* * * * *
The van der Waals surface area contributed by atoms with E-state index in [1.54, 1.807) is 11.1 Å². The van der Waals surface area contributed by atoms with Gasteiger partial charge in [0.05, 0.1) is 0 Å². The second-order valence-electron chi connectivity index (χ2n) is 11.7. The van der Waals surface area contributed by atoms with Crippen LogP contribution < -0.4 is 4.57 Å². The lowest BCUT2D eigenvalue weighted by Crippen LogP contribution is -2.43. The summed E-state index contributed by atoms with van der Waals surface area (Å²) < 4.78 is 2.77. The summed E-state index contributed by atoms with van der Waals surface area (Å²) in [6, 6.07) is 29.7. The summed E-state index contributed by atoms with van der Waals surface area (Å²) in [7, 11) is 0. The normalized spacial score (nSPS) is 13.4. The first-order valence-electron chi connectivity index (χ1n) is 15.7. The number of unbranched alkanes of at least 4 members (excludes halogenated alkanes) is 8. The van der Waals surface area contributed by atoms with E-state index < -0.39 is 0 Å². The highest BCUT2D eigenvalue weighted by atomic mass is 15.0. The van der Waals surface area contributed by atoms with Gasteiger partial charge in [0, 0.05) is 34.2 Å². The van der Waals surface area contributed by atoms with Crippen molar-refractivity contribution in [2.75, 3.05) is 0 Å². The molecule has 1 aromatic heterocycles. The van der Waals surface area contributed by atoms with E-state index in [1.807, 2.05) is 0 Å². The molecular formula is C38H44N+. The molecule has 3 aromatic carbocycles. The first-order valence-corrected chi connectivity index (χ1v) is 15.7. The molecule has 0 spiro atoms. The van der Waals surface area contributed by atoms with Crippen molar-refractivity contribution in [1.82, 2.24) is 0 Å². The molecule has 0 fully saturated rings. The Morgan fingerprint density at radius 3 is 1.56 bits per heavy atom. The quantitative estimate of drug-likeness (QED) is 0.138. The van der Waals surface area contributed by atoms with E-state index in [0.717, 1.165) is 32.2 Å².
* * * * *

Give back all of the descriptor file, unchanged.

The van der Waals surface area contributed by atoms with E-state index in [1.54, 1.807) is 11.1 Å². The van der Waals surface area contributed by atoms with Gasteiger partial charge in [0.05, 0.1) is 0 Å². The second-order valence-electron chi connectivity index (χ2n) is 11.7. The van der Waals surface area contributed by atoms with Crippen LogP contribution < -0.4 is 4.57 Å². The lowest BCUT2D eigenvalue weighted by Crippen LogP contribution is -2.43. The summed E-state index contributed by atoms with van der Waals surface area (Å²) < 4.78 is 2.77. The summed E-state index contributed by atoms with van der Waals surface area (Å²) in [6, 6.07) is 29.7. The summed E-state index contributed by atoms with van der Waals surface area (Å²) in [7, 11) is 0. The normalized spacial score (nSPS) is 13.4. The first-order valence-electron chi connectivity index (χ1n) is 15.7. The number of unbranched alkanes of at least 4 members (excludes halogenated alkanes) is 8. The van der Waals surface area contributed by atoms with E-state index < -0.39 is 0 Å². The highest BCUT2D eigenvalue weighted by atomic mass is 15.0. The van der Waals surface area contributed by atoms with Gasteiger partial charge in [0, 0.05) is 34.2 Å². The van der Waals surface area contributed by atoms with Crippen molar-refractivity contribution in [2.75, 3.05) is 0 Å². The molecule has 1 aromatic heterocycles. The van der Waals surface area contributed by atoms with E-state index in [1.807, 2.05) is 0 Å². The molecular formula is C38H44N+. The molecule has 3 aromatic carbocycles. The first-order valence-corrected chi connectivity index (χ1v) is 15.7. The molecule has 0 spiro atoms. The van der Waals surface area contributed by atoms with Crippen molar-refractivity contribution in [1.82, 2.24) is 0 Å². The molecule has 0 fully saturated rings. The Morgan fingerprint density at radius 3 is 1.56 bits per heavy atom. The quantitative estimate of drug-likeness (QED) is 0.138. The van der Waals surface area contributed by atoms with E-state index in [0.717, 1.165) is 32.2 Å².